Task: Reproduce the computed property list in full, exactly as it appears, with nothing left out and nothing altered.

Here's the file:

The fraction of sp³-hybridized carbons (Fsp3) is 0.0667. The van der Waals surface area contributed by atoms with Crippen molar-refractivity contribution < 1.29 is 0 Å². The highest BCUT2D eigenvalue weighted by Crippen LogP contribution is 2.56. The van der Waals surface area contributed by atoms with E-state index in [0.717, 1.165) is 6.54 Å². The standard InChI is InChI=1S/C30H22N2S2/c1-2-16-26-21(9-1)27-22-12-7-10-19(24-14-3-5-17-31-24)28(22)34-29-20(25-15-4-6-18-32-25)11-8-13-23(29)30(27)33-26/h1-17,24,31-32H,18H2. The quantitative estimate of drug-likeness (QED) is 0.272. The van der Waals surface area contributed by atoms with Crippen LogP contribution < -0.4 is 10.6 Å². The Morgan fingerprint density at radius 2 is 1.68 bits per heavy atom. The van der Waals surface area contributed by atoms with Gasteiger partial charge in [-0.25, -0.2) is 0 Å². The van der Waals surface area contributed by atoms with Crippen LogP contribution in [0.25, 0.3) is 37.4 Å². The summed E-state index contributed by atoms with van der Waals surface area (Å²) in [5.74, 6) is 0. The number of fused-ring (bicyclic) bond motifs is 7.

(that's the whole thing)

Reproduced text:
The fraction of sp³-hybridized carbons (Fsp3) is 0.0667. The van der Waals surface area contributed by atoms with Crippen molar-refractivity contribution < 1.29 is 0 Å². The highest BCUT2D eigenvalue weighted by Crippen LogP contribution is 2.56. The van der Waals surface area contributed by atoms with E-state index in [0.717, 1.165) is 6.54 Å². The standard InChI is InChI=1S/C30H22N2S2/c1-2-16-26-21(9-1)27-22-12-7-10-19(24-14-3-5-17-31-24)28(22)34-29-20(25-15-4-6-18-32-25)11-8-13-23(29)30(27)33-26/h1-17,24,31-32H,18H2. The quantitative estimate of drug-likeness (QED) is 0.272. The van der Waals surface area contributed by atoms with Crippen LogP contribution < -0.4 is 10.6 Å². The Morgan fingerprint density at radius 2 is 1.68 bits per heavy atom. The van der Waals surface area contributed by atoms with Gasteiger partial charge in [-0.25, -0.2) is 0 Å². The van der Waals surface area contributed by atoms with Crippen LogP contribution in [0.25, 0.3) is 37.4 Å². The summed E-state index contributed by atoms with van der Waals surface area (Å²) in [5.74, 6) is 0. The number of fused-ring (bicyclic) bond motifs is 7.